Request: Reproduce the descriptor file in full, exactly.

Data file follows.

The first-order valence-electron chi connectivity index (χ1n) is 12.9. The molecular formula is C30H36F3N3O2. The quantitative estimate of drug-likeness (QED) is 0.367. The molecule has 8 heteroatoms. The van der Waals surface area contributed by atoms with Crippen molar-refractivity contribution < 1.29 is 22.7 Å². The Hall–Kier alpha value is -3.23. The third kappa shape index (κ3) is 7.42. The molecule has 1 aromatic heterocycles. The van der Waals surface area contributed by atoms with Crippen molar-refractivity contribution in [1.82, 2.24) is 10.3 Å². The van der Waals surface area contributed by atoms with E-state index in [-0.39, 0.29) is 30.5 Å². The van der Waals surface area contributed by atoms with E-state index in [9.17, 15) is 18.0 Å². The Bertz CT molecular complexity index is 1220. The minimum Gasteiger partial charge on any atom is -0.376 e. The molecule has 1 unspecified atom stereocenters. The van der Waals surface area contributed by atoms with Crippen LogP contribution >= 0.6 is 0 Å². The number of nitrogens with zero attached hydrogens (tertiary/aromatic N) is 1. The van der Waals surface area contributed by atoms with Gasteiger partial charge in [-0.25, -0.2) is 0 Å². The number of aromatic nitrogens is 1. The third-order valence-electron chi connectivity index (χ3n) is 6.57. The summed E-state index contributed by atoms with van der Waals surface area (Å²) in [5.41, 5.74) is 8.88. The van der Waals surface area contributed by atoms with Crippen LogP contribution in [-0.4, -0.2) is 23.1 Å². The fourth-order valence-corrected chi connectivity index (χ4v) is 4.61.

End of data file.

The first-order valence-electron chi connectivity index (χ1n) is 12.9. The molecular formula is C30H36F3N3O2. The quantitative estimate of drug-likeness (QED) is 0.367. The molecule has 8 heteroatoms. The van der Waals surface area contributed by atoms with Crippen molar-refractivity contribution < 1.29 is 22.7 Å². The Hall–Kier alpha value is -3.23. The third kappa shape index (κ3) is 7.42. The molecule has 1 aromatic heterocycles. The van der Waals surface area contributed by atoms with Crippen molar-refractivity contribution in [1.82, 2.24) is 10.3 Å². The van der Waals surface area contributed by atoms with E-state index in [-0.39, 0.29) is 30.5 Å². The van der Waals surface area contributed by atoms with E-state index in [9.17, 15) is 18.0 Å². The Bertz CT molecular complexity index is 1220. The minimum Gasteiger partial charge on any atom is -0.376 e. The molecule has 1 unspecified atom stereocenters. The van der Waals surface area contributed by atoms with Crippen LogP contribution >= 0.6 is 0 Å². The number of nitrogens with zero attached hydrogens (tertiary/aromatic N) is 1. The van der Waals surface area contributed by atoms with Gasteiger partial charge in [-0.25, -0.2) is 0 Å². The number of aromatic nitrogens is 1. The third-order valence-electron chi connectivity index (χ3n) is 6.57. The summed E-state index contributed by atoms with van der Waals surface area (Å²) in [5.41, 5.74) is 8.88. The van der Waals surface area contributed by atoms with Crippen LogP contribution in [-0.4, -0.2) is 23.1 Å². The fourth-order valence-corrected chi connectivity index (χ4v) is 4.61.